The implied threat of a filibuster — and the resulting 60-vote requirement in the modern era — have had major impacts on the ability of recent Presidents to enact their top legislative priorities into law. The effects of the 60-vote requirement are most apparent in periods where the President and both Houses of Congress are controlled by the same political party, typically in the first two years of a presidential term.

Bill Clinton[edit]

In 1993–94, President Bill Clinton enjoyed Democratic majorities in both chambers of the 103rd Congress, including a 57–43 advantage in the Senate. Yet the Clinton health care plan of 1993, formulated by a task force led by First Lady Hillary Clinton, was unable to pass in part due to the filibuster. As early as April 1993, a memo to the task force noted that "While the substance is obviously controversial, there is apparently great disquiet in the Capitol over whether we understand the interactivity between reconciliation and health, procedurally, and in terms of timing and counting votes for both measures...."[92]

George W. Bush[edit]

In 2001, President George W. Bush was unable to obtain sufficient Democratic support for his tax cut proposals. As a result, the Bush tax cuts of 2001 and 2003 were each passed using reconciliation, which required that the tax cuts expire within the 10-year budget window to avoid violating the Byrd rule in the Senate. The status of the tax cuts would remain unresolved until the late 2012 "fiscal cliff," with a portion of the cuts being made permanent by the American Taxpayer Relief Act of 2012, passed by a Republican Congress and signed by President Barack Obama.

Barack Obama[edit]

In 2009–10, President Barack Obama briefly enjoyed an effective 60-vote Democratic majority (including independents) in the Senate during the 111th Congress. During that time period, the Senate passed the Patient Protection and Affordable Care Act (ACA), commonly known as "Obamacare," on December 24, 2009 by a vote of 60-39 (after invoking cloture by the same 60-39 margin). However, Obama's proposal to create a public health insurance option was removed from the health care legislation because it could not command 60-vote support.

House Democrats did not approve of all aspects of the Senate bill, but after 60-vote Senate control was permanently lost in February 2010 due to the election of Scott Brown to fill the seat of the late Ted Kennedy, House Democrats decided to pass the Senate bill intact and it became law. Several House-desired modifications to the Senate bill — those sufficient to pass scrutiny under the Byrd rule — were then made under reconciliation via the Health Care and Education Reconciliation Act of 2010, which was enacted days later following a 56–43 vote in the Senate.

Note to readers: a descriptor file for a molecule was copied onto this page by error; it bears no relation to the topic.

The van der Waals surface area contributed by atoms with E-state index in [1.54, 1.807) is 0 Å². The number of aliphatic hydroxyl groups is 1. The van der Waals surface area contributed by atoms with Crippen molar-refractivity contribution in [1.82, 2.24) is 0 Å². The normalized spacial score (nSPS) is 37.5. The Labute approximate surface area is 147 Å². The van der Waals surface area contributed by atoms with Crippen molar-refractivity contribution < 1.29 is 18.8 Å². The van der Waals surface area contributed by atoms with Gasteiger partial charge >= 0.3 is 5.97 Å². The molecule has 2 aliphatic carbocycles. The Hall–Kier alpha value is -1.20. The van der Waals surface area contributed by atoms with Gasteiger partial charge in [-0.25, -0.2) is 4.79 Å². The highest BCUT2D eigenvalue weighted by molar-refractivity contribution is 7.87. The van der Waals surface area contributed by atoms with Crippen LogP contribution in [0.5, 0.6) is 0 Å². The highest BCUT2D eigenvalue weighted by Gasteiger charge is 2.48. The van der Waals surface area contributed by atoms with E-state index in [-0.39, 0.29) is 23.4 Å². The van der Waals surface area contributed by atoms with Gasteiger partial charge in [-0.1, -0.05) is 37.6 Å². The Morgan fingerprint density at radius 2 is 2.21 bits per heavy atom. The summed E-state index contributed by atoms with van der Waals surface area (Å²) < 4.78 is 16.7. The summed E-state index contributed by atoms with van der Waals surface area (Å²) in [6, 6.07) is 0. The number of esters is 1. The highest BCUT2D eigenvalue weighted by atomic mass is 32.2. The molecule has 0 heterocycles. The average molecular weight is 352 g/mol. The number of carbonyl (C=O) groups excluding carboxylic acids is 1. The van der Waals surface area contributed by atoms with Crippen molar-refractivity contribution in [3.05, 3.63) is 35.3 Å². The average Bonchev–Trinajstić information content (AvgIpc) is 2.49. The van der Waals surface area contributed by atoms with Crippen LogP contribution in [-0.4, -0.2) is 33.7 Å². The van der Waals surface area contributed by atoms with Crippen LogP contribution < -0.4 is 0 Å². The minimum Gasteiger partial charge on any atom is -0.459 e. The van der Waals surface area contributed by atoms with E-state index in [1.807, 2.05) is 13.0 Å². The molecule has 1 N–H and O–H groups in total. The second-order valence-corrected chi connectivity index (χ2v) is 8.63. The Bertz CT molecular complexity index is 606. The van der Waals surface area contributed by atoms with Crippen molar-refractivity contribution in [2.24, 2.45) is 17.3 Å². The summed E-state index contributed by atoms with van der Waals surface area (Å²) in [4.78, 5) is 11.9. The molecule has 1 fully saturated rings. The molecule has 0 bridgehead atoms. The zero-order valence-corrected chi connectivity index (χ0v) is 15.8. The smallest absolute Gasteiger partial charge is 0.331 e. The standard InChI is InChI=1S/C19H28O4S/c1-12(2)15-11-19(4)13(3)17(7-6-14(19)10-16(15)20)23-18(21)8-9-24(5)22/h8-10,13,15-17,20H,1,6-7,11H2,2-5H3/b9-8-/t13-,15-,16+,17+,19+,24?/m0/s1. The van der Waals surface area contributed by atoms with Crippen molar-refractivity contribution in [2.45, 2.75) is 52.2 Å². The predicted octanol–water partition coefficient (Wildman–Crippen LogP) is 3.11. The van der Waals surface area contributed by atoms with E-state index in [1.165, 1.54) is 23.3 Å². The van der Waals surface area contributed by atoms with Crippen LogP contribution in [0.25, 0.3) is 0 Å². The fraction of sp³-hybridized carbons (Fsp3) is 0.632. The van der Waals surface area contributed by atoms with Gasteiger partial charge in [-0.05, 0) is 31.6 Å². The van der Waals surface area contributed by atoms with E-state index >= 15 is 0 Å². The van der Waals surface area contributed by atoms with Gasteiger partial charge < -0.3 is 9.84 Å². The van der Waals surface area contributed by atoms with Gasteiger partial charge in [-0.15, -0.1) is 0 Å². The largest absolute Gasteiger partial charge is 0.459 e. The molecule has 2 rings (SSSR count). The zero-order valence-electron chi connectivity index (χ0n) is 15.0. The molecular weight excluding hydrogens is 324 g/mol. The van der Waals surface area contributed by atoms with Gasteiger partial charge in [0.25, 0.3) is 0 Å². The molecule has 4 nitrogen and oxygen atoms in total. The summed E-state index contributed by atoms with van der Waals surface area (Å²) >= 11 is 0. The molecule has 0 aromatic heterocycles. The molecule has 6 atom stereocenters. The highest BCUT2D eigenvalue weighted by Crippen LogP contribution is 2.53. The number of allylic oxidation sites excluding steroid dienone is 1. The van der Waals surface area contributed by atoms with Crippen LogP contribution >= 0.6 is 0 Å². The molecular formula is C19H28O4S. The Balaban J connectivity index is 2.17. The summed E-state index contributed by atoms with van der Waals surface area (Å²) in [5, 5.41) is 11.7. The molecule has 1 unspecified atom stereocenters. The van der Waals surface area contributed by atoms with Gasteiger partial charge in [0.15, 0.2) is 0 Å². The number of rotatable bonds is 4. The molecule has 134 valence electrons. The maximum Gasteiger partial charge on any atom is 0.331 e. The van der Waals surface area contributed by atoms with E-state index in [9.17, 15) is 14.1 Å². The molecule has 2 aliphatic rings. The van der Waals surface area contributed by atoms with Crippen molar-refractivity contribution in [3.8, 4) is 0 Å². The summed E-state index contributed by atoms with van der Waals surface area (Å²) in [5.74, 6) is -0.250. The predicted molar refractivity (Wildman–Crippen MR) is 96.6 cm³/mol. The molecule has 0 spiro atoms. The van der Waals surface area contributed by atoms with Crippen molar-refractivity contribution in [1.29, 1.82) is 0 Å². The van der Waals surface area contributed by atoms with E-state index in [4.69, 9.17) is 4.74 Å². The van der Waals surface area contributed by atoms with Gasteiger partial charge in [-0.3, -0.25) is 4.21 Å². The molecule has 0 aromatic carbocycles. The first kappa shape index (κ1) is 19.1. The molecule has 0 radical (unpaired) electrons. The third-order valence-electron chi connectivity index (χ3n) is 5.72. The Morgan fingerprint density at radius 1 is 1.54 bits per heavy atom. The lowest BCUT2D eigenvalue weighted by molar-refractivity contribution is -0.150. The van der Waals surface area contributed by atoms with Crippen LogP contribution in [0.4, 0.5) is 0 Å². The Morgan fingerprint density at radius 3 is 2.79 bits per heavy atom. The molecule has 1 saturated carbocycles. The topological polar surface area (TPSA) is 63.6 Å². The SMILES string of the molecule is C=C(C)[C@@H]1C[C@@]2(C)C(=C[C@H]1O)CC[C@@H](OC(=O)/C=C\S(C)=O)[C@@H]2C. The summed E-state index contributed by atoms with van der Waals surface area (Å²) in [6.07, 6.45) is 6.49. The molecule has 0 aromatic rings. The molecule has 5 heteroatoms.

The near-60-vote Senate majority that Democrats held throughout the 111th Congress was also critical to passage of other major Obama initiatives, including the American Reinvestment and Recovery Act of 2009 (passed 60–38, three Republicans voting yes)[93] and the Dodd-Frank Wall Street Reform and Consumer Protection Act (passed 60–39, three Republicans voting yes, one Democrat voting no).[94] However, the House-passed American Clean Energy and Security Act, which would have created a cap-and-trade system and established a national renewable electricity standard to combat climate change, never received a Senate floor vote with Majority Leader Harry Reid saying, "It's easy to count to 60."[95]

In protest of the extraordinary powers granted to the Executive in the Patriot Act, Senator Rand Paul staged a 13-hour filibuster, during the Senate confirmation hearings for CIA director John Brennan in March, 2013. He demanded a written confirmation that the executive would not engage in extrajudicial killings of American citizens on US soil. Attorney General Holder wrote a letter, which secretary Carney read at a press conference, indicating president Obama's support, "The president has not and would not use drone strikes against American citizens on American soil."[96][97]

Donald Trump[edit]

In 2017, President Donald Trump and the 115th Congress pursued a strategy to use an FY17 reconciliation bill to repeal the ACA, followed by an FY18 reconciliation bill to pass tax reform. A budget reconciliation strategy was pursued since nearly all Democrats were expected to oppose these policies, making a filibuster threat insurmountable due to the 60-vote requirement.